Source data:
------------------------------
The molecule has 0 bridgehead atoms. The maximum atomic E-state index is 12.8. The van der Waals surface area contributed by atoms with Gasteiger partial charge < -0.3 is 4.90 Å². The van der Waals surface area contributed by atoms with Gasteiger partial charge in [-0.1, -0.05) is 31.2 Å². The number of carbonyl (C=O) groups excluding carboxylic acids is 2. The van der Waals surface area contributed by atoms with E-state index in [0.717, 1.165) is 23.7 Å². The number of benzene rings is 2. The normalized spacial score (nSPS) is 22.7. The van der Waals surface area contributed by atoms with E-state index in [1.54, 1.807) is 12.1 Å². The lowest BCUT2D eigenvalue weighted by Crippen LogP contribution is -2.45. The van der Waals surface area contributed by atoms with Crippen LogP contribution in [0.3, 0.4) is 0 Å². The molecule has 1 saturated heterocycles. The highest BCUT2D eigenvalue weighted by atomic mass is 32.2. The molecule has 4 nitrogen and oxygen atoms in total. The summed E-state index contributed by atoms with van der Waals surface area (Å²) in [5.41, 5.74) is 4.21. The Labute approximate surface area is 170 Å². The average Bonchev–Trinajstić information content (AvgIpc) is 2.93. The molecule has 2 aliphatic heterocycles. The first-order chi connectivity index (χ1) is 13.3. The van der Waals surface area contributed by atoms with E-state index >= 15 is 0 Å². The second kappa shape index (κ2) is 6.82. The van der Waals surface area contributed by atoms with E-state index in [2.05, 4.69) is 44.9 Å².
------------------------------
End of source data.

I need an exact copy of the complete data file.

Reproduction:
The molecule has 0 bridgehead atoms. The maximum atomic E-state index is 12.8. The van der Waals surface area contributed by atoms with Gasteiger partial charge < -0.3 is 4.90 Å². The van der Waals surface area contributed by atoms with Gasteiger partial charge in [-0.1, -0.05) is 31.2 Å². The number of carbonyl (C=O) groups excluding carboxylic acids is 2. The van der Waals surface area contributed by atoms with E-state index in [0.717, 1.165) is 23.7 Å². The number of benzene rings is 2. The normalized spacial score (nSPS) is 22.7. The van der Waals surface area contributed by atoms with E-state index in [1.54, 1.807) is 12.1 Å². The lowest BCUT2D eigenvalue weighted by Crippen LogP contribution is -2.45. The van der Waals surface area contributed by atoms with Crippen LogP contribution in [0.3, 0.4) is 0 Å². The molecule has 1 saturated heterocycles. The highest BCUT2D eigenvalue weighted by atomic mass is 32.2. The molecule has 4 nitrogen and oxygen atoms in total. The summed E-state index contributed by atoms with van der Waals surface area (Å²) in [5.41, 5.74) is 4.21. The Labute approximate surface area is 170 Å². The average Bonchev–Trinajstić information content (AvgIpc) is 2.93. The molecule has 2 aliphatic heterocycles. The first-order chi connectivity index (χ1) is 13.3. The van der Waals surface area contributed by atoms with E-state index >= 15 is 0 Å². The second kappa shape index (κ2) is 6.82. The van der Waals surface area contributed by atoms with E-state index in [2.05, 4.69) is 44.9 Å².